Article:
For Cairo, Qatar had been part of an “axis of evil,” with anger directed at Al Jazeera, the main Qatari outlet, and others critical of Egypt after the Muslim Brotherhood ouster. But the vitriol is now gone, with the first ever visit by Egyptian President al-Sisi to Doha.

Egyptian President Abdel Fattah al-Sisi met with the Emir of Qatar in June 2022 in Cairo

Beesan Kassab, Daniel O'Connell, Ehsan Salah, Hazem Tharwat and Najih Dawoud

For the first time since coming to power in 2014, President Abdel Fattah al-Sisi traveled to Doha last month on an official visit, a capstone in a steadily building rapprochement between the two countries in the last year.

Not long ago, however, the photo-op capturing the two heads of state smiling at one another in Doha would have seemed impossible. In the wake of the Armed Forces’ ouster of the Muslim Brotherhood government in 2013, Qatar and Egypt traded barbs.

In the lexicon of the intelligence-controlled Egyptian press landscape, Qatar had been part of an “axis of evil” working to undermine Egypt’s stability. Al Jazeera, the main Qatari outlet, was banned from Egypt, but, from its social media accounts and television broadcast, it regularly published salacious and insulting details about the Egyptian administration.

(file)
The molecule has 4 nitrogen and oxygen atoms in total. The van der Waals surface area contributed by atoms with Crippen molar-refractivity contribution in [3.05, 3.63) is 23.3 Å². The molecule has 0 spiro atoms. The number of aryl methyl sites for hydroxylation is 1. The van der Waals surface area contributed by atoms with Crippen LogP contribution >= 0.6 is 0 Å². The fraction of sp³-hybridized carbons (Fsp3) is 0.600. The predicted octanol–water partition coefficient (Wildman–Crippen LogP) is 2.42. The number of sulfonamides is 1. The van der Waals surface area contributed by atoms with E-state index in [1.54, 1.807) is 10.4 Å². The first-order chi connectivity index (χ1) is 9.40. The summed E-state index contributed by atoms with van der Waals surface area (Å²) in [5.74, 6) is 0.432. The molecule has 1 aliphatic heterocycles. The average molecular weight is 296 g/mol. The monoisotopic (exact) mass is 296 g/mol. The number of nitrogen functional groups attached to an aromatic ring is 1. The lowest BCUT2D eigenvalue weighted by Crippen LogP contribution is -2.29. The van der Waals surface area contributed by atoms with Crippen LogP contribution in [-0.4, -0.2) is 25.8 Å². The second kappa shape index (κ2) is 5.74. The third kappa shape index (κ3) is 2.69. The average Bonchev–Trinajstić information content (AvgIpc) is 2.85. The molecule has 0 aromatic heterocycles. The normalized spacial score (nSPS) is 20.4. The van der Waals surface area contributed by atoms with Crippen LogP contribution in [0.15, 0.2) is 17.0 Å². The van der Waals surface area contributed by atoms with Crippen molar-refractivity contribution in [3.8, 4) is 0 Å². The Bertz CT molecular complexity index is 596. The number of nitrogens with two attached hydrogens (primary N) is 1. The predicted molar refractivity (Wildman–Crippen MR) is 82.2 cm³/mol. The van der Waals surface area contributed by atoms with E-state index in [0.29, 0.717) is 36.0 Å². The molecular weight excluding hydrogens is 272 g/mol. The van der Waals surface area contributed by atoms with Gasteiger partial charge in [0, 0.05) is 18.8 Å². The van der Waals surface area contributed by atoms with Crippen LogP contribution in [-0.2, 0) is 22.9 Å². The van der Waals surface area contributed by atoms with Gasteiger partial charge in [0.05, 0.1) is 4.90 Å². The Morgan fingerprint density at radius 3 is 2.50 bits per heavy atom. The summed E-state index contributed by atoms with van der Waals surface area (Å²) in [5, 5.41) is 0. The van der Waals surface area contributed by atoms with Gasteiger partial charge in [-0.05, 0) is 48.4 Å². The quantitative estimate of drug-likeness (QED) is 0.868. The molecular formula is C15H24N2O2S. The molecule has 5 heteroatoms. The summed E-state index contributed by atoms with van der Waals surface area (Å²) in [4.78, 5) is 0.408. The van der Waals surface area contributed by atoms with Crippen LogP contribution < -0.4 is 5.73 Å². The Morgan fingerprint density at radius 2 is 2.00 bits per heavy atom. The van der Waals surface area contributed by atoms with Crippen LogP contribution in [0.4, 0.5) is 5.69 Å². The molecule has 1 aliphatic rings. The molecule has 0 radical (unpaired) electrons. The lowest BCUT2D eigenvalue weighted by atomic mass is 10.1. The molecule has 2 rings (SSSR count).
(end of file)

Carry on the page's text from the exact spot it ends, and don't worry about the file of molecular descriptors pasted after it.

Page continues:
But all of that vitriol is now gone.

Keep reading...Show less

When the world gets closer, we help you see farther

Sign up to our expressly international daily newsletter!
You've reached your monthly limit of free articles.
To read the full article, please subscribe.
Get unlimited access. Support Worldcrunch's unique mission:
  • Exclusive coverage from the world's top sources, in English for the first time.
  • Insights from the widest range of perspectives, languages and countries
  • $2.90/month or $19.90/year. No hidden charges. Cancel anytime.
Already a subscriber? Log in
THE LATEST
FOCUS
TRENDING TOPICS

Central to the tragic absurdity of this war is the question of language. Vladimir Putin has repeated that protecting ethnic Russians and the Russian-speaking populations of Ukraine was a driving motivation for his invasion.

Yet one month on, a quick look at the map shows that many of the worst-hit cities are those where Russian is the predominant language: Kharkiv, Odesa, Kherson.

Watch VideoShow less
MOST READ